Adding Paving Lets KFM Striping Call Profitable Shots

From striping to paving, Mike Dickens, vice president, has seen KFM Striping/Asphalt Technologies grow. The company began as KFM Striping & Curb Co. in the 1980s when his father, Fred Dickens, decided to open his own business. At that time, a majority of their work was generated from subbed-out projects from area paving contractors.

After a major paving contractor closed its office in Phoenix, the Dickens’ hired a few of the company’s top-performing employees, purchased new equipment, and opened Asphalt Technologies, a paving division of KFM. That division has been in operation for 10 years.

There have been several benefits to the company since opening the paving division. “We wanted to control our own fate,” Mike says. “The striper is the last guy on the job and is always forgotten until the last minute. It went from getting five to 10 phone calls for every project from the subcontractors changing scope and/or schedule, to one call because we’re in control of it now. We are controlling all aspects of the project from start to finish and it has really helped the front end of our office stay stream lined and efficient.”

Currently, KFM offers services including paving, patching, cracksealing, slurry seal, sealcoating, striping, signage, parking curbs, and extruded curbing with the majority of revenue coming from commercial projects. Nearly 80% of the company’s revenue comes from pavement maintenance with the other 20% coming from striping. KFM’s 25 employees use a variety of equipment including Leeboy and Volvo pavers, Caterpillar and Ingersoll-Rand rollers, Cimline cracksealing machines, Seal-Rite sealcoat machines, and Graco striping machines.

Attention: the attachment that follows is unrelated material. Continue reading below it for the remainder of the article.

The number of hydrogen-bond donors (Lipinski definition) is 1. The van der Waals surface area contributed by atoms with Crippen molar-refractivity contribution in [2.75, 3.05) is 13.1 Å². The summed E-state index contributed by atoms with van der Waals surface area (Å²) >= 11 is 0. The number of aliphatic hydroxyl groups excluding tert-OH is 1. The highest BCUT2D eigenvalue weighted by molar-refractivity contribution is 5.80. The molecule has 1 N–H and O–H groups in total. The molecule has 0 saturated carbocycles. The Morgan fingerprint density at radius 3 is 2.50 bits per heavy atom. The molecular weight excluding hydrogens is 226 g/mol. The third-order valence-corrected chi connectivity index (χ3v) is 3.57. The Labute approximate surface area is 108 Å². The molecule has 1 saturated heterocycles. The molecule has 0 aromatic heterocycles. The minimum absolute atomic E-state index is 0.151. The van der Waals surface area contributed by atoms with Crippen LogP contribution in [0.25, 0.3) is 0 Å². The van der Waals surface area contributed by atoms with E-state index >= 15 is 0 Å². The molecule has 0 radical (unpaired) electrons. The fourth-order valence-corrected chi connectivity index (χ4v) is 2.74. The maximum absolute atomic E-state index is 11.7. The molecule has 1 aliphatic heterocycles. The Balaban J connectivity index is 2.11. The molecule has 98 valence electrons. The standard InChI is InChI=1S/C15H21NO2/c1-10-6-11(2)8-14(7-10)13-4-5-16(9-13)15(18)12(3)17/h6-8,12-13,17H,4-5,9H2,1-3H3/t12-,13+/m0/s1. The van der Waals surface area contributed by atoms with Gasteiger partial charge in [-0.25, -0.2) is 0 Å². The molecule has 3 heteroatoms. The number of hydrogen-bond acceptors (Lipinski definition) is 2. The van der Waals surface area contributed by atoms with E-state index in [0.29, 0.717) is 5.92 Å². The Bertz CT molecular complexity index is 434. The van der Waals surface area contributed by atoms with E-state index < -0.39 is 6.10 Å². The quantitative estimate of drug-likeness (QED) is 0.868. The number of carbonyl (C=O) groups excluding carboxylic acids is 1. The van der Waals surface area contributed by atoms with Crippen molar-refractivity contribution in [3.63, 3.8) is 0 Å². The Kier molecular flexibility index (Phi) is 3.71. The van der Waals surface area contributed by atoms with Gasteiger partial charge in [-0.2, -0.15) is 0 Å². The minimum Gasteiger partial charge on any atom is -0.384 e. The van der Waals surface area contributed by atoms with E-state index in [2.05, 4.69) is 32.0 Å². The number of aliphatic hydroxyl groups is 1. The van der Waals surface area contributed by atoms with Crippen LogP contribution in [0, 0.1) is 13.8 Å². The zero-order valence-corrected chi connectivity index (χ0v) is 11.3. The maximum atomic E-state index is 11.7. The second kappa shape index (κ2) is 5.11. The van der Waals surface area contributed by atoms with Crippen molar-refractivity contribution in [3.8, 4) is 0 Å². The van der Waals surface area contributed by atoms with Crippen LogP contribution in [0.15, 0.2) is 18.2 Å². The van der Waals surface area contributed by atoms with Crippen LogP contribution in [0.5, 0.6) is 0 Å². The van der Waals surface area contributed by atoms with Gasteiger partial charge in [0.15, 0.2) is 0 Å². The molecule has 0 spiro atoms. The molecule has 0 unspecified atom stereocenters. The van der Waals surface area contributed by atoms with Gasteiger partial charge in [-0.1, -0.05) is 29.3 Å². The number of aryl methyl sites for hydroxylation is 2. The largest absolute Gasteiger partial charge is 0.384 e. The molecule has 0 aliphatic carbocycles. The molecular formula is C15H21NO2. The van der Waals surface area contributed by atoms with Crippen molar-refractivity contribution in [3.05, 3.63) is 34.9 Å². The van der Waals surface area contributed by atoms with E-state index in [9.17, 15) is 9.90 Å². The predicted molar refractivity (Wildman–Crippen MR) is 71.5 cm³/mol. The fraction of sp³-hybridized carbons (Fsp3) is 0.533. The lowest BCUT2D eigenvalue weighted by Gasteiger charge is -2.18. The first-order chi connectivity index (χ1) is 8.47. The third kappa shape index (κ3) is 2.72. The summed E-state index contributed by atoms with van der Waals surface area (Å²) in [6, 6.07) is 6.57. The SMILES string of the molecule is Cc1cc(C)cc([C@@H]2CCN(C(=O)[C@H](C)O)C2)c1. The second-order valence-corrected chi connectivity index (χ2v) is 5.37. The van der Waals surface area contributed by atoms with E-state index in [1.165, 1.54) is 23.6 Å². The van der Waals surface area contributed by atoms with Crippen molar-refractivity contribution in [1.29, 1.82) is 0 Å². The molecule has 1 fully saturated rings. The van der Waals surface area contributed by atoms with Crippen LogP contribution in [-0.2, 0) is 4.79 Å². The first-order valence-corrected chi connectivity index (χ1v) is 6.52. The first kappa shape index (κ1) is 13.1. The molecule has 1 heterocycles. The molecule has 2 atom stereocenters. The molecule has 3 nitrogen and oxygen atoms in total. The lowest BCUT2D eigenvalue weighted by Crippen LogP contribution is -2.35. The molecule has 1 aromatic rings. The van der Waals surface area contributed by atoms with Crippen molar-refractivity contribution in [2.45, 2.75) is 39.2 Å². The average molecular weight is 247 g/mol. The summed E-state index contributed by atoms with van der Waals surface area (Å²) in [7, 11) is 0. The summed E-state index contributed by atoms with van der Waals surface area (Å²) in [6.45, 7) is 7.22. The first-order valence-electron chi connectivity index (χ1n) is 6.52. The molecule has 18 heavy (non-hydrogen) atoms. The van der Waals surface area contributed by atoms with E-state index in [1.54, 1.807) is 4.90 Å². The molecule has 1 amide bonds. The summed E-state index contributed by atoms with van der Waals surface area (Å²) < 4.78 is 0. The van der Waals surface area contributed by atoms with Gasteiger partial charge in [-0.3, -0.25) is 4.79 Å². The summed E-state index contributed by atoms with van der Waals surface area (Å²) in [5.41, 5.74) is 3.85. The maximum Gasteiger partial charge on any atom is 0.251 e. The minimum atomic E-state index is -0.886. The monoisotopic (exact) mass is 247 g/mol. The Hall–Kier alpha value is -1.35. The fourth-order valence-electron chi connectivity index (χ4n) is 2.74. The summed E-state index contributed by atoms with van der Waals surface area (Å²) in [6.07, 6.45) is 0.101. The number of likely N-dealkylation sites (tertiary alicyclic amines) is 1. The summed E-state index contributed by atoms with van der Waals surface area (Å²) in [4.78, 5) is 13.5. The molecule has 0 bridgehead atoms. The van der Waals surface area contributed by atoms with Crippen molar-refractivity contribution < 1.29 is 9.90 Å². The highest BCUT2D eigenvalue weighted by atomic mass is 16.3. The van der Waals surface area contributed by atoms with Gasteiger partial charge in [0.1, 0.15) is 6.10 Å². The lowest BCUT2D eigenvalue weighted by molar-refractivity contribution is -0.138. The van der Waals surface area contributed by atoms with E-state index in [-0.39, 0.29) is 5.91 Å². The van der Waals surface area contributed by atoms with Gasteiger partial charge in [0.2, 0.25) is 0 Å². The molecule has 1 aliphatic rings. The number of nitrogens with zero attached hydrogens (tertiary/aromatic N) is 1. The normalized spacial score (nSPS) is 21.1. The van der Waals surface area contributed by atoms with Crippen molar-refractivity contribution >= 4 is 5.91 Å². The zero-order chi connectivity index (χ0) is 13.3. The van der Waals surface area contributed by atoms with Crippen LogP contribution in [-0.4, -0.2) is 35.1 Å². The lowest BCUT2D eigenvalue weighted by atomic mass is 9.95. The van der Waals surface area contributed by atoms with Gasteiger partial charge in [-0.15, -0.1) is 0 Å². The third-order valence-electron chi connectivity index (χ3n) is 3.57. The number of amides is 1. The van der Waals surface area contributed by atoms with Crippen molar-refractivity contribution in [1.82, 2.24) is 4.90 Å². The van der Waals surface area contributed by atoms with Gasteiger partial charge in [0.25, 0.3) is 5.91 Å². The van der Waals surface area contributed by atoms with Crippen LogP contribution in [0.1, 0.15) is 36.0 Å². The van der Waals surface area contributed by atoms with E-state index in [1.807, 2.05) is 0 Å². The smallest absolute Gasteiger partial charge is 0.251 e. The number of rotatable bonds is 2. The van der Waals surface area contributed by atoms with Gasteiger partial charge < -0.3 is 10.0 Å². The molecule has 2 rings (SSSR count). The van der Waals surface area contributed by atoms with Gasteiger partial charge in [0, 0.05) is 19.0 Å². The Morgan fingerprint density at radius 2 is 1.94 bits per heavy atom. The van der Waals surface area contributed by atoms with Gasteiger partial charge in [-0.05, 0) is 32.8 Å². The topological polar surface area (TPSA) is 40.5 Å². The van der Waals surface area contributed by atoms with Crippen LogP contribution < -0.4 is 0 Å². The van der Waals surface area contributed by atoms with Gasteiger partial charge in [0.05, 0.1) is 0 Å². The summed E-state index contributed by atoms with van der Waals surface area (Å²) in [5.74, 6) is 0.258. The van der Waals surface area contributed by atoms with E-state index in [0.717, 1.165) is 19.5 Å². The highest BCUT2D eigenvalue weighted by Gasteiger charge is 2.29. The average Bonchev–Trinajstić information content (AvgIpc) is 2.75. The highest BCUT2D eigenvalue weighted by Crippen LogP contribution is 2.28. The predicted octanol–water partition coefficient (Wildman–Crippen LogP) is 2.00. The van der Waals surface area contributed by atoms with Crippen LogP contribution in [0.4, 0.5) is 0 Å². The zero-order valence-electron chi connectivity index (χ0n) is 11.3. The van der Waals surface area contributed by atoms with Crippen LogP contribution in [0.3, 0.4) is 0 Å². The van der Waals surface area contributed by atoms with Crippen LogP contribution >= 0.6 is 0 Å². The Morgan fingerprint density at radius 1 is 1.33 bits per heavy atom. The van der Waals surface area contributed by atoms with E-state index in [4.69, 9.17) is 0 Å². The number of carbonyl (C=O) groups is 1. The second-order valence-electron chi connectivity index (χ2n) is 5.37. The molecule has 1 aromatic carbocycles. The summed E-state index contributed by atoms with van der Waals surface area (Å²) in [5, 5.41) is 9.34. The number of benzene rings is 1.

With diversification becoming more important, KFM has found success through cross-training its crews while maintaining specialized foremen for each division of the business. There are two specialized foremen in the striping division and three specialized foremen in the asphalt division. “All of the employees have their hands in every aspect of the operations,” Dickens says. “Guys can be pouring parking bumpers one day and sealcoating or striping the next.”

Due to the tough economy, Mike has focused on limiting overtime as much as possible. He has also noticed an improvement in efficiency. “Contracts are signed, scanned, and emailed back to us,” Mike says. “We are also using Google Earth to provide detailed scope maps and easy directions for the crews.” Mike purchased Google Earth Pro and has seen the bidding process streamlined. Along with getting out bids quicker, it also allows him to place more bids with less staff and save money on gas and equipment by limiting the number of jobsite visits.

While being environmentally conscientious continues to impact businesses today, contractors continue to look for ways to help the environment. As a result, Mike keeps his sales crew in high efficiency hybrid vehicles and has his fleet run on LPG/Gas duel fuel eco-friendly trucks.

One event that Mike has completed work for is the Waste Management Phoenix Open, a PGA tournament. “It has 10 acres of ground-up asphalt that yearly needs to be rejuvenated and ready for parking for the 100,000 people a day who attend,” Mike says. “We were able to grade out 10 acres in three days. We waited until it rained saving two million gallons of water.” Although Mike couldn’t control the weather, with a little bit of careful planning around typical rainy conditions he was able to make one project a little more environmentally friendly.

As for the future, Mike hopes to grow the company. “The market is fairly large with several big players here,” he says. “It’s a matter of capturing more of the market share through social media, marketing and boots on the ground. We’re known for our high quality workmanship and customer service. We want to continue to be a leader in our market and continue to expand our customer base.”

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